The planet Mercury is being pelted regularly by bits of dust from an ancient comet, a new study has concluded. This has a discernible effect in the planet's tenuous atmosphere and may lead to a new paradigm on how these airless bodies maintain their ethereal envelopes.
The findings are to be presented at the annual Meeting of the Division of Planetary Sciences of the American Astronomical Society at National Harbor, Maryland, this week, by Apostolos Christou at the Armagh Observatory in Northern Ireland, Rosemary Killen at NASA's Goddard Space Flight Center in Greenbelt, Maryland, and Matthew Burger of Morgan State University in Baltimore, working at Goddard.
Earthlings are no strangers to the effects of cometary dust on a planet and its environment. On a clear, moonless night we witness the demise of countless such dust grains as they burn up in the Earth's atmosphere in the form of meteors or "shooting stars." At certain times of the year, their numbers increase manyfold, creating a natural fireworks display: a meteor shower. This is caused by the Earth passing through a stream of dust particles left behind by certain comets.
One of the most well-known showers, the August Perseids, originates from comet Swift-Tuttle, which was last seen back in 1992 and won't be back in the inner solar system for another century. But Earth is not the only planet in the solar system to sweep up cometary dust in this fashion. Last year, comet Siding Spring came within 100,000 miles of Mars, loading its upper atmosphere with several tons of cometary material. The aftermath was recorded by instruments onboard several Mars-orbiting spacecraft such as NASA's Mars Atmosphere and Volatile Evolution mission and ESA's Mars Express.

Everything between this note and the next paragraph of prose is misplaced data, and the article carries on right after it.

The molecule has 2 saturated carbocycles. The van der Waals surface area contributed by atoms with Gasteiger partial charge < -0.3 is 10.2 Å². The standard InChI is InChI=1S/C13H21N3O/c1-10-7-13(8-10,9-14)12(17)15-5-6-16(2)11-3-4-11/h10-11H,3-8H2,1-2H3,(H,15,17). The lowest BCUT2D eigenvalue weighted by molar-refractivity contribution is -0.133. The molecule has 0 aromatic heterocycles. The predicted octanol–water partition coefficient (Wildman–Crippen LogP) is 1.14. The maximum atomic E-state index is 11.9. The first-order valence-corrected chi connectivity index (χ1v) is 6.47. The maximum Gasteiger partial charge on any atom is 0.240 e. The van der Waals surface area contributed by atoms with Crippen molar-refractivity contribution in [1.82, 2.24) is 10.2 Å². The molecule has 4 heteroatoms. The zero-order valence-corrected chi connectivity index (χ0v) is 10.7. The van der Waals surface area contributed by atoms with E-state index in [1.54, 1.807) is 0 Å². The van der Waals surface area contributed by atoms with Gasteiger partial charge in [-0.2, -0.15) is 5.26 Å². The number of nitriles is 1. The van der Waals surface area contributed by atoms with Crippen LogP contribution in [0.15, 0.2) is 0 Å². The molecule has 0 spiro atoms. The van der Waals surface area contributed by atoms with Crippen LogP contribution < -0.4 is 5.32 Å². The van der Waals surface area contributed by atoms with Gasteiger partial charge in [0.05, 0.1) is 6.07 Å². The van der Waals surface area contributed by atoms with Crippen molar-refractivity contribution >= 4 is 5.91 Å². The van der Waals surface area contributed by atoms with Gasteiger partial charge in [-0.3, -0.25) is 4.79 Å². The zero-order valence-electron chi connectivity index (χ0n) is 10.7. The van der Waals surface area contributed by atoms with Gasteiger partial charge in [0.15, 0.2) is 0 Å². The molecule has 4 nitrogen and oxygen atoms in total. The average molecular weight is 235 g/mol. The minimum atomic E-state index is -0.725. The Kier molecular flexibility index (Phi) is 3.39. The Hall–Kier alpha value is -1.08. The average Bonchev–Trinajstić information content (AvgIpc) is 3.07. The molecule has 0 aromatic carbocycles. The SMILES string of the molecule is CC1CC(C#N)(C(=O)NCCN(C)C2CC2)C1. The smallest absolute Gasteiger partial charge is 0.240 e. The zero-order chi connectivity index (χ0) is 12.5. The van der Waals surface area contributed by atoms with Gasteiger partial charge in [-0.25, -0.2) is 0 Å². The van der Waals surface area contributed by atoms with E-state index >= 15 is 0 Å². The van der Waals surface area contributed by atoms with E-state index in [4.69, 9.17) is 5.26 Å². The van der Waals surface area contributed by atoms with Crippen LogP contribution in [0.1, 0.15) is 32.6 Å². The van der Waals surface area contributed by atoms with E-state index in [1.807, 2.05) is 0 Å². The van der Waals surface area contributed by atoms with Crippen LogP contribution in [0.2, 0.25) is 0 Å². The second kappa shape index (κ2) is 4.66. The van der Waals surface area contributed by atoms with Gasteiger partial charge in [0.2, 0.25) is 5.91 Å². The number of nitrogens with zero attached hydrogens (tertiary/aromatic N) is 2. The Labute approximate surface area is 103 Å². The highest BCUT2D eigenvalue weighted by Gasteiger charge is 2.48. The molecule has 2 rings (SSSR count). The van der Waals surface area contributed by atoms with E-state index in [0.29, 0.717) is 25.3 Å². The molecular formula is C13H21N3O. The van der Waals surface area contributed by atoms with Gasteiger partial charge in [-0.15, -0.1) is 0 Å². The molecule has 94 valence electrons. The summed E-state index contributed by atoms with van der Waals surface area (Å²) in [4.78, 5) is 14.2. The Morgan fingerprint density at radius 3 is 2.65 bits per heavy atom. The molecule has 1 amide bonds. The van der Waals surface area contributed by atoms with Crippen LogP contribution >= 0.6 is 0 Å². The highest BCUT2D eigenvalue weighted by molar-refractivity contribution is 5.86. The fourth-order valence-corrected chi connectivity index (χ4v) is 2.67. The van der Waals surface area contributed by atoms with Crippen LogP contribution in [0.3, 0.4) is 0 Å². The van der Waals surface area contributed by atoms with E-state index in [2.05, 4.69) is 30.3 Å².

Bodies such as the moon and Mercury are typically thought of as airless, yet we have known since the time of the Apollo moon landings that they are surrounded by clouds of atomic particles either launched from the surface or brought in by the solar wind. Though tenuous by comparison to the dense atmospheres of the Earth or Mars, the observational record has revealed these "surface boundary exospheres" to be complex and dynamic entities, fascinating to study in their own right.